The difference were their accompaniments: the shishito peppers were straightforward, finished with some fleur de sel, while the venison's partners were a little more creative, though no less successful. We didn't get much of the espresso part of it, but the orange peel was a cool sweet pairing.

To end the night, we ordered the chocolate ganache tart topped with an almond milk ice cream and some poached pear. To quote Texas, "Yea. It's a ganache, alright." Which is to say it was not an outlier both in a good way and in a bad way. For me, the ice cream was the most interesting part, a nice milky addition that changed it from being just a hit of chocolate.

The Verdict


It's not quite a finished product yet (something we definitely factor in). And we recognize we had high expectations, given our experiences at Chef Voltaggio's other restaurants. It's not Volt South, and frankly, it's not trying to be. But it's a solid addition to the neighborhood, a wonderful date space, and a kitchen with a lot of potential.

Food Rating: *** 1/2
(out of 5)
Date Rating: 4 Hearts (out of 5)
Dress Code:
Smart Casual
Bar Rating:
Classy Crowd to Suits Scene
Vibe:
Energetic
Cost:
$$$$
(out of 5) ($75-$100 for two)
Pairing
: There's plenty of shopping to be had here on this strip of Wisconsin Ave. from the department stores down the street, to the Mazza Gallerie and Chevy Chase Pavilion itself. We stopped by Williams-Sonoma ourselves.

Range on Urbanspoon

Tuesday, January 8, 2013

Bobby's Burger Palace

Plaudits: None
Neighborhood: K Street/Foggy Bottom

The Setup


Needing a quick bite in the Foggy Bottom area, and with long lines all over the new Avenue compelx, I popped by Bobby's Burger Palace.

The Vibe


One of the more recent additions in the chain burger restaurants to land in D.C., Bobby's Burger Palace is brought to you by the eponymous Chef Bobby Flay's and offers a bright vibrant and borderline-amusement-parky vibe that you would expect from a celebrity chef's casual outpost. Maybe it's the whimsical S-shaped countertop that winds its way along one wall, striped in shades of brown with a complementary printer ribbon-esque lighting fixture above it. Maybe it's the preponderance of bright colors in the rainbow color scheme, taken from the colors of a clip art burger: fifty shade of brown, a lime green, a bright orange-red, and a dull orange-yellow. atmosphere. Maybe it's the series of modern floating orb light fixtures or the myriad tableaus of burger ingredients. But all of it combines to make the space feel like the midpoint between a mid-century modern/pop art installation and a restaurant at Disneyworld.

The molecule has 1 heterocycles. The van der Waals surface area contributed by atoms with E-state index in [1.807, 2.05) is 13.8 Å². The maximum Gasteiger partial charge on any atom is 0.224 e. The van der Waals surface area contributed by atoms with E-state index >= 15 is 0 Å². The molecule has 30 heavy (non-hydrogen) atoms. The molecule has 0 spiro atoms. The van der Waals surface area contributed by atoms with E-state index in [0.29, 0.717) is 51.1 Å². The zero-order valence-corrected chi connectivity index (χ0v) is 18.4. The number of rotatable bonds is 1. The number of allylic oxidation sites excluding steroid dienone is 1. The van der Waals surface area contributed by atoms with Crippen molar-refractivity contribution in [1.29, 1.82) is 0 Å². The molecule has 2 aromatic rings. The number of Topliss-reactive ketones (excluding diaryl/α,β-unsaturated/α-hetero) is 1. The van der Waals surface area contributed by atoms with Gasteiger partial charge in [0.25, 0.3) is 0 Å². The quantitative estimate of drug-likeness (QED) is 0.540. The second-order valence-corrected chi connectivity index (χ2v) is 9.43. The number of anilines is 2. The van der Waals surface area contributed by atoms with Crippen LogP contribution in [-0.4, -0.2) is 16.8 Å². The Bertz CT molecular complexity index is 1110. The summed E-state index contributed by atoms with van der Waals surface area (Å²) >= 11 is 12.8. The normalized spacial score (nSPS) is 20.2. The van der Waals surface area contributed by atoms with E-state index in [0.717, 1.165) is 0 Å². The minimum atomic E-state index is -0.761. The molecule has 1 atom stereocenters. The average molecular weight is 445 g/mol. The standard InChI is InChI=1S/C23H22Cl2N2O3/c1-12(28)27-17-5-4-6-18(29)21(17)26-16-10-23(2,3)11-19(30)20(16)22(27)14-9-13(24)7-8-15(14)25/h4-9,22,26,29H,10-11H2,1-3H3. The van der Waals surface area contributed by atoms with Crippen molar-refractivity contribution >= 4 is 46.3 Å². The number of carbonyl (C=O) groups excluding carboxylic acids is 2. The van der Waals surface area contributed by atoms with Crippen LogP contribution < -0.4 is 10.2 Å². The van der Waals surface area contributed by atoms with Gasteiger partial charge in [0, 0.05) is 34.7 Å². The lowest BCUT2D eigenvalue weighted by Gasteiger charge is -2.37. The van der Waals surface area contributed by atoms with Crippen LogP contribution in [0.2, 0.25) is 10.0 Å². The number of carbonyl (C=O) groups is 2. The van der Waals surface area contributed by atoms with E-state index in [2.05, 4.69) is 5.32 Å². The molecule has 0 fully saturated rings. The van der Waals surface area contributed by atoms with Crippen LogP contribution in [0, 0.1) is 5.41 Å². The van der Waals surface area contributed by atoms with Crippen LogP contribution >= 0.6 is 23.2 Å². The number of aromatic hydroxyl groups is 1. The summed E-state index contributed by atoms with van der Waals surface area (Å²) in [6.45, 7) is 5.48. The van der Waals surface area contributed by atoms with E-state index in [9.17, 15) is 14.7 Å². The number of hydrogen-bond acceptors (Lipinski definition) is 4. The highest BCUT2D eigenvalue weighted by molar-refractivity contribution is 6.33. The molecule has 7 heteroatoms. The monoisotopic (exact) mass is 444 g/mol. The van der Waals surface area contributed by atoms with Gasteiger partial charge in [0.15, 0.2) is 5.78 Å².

The Food


While the menu obviously lacks variety in dishes, you can't say the Burger Palace lacks variety in the type of burger you can consume. There are at least ten burgers with multiple milkshake choices, most of the former attaching themselves and their ingredients to an American city: Dallas, Philadelphia, L.A., Miami. On this trip, I sampled the Napa Valley, appropriately topped with goat cheese, watercress, and a lemon honey mustard, and ordered a vanilla caramel bourbon spiked milkshake.

There are a lot of jokes to make about Food Network stars and their restaurants these days (see: Wells, Pete and Fieri, Guy). But this burger was actually pretty decent, with a nice portion of goat cheese on top of it, and a nice match of tart and mellow and juiciness. It almost made me feel a little bit guilty that I liked this burger, from a celebrity chef with scores of restaurants pressed into obligatory "grill guy" service, as much as I have liked other burgers from more local restaurateurs. Though, on the other hand, the milkshake was just okay, since more punch would have been nice (if that comes with more bourbon, that'd be okay by me).

The Verdict


Not bad, Bobby Flay, Not bad.

Food Rating:
** 1/2 (out of 5)
Date Rating: 2.5 Hearts (out of 5)
Dress Code:
Casual
Bar Rating:
Frat House
Vibe:
Chatty
Cost:
$
(out of 5) (less than $25 for two)

Monday, January 7, 2013

Quick Bites: Equinox

Our love for Equinox is pretty much all over this site. So it was to our dismay that we saw Tom Sietsema's sizable downgrade for the restaurant in the city's paper of record. Had Chef Todd Gray indeed lost his mojo?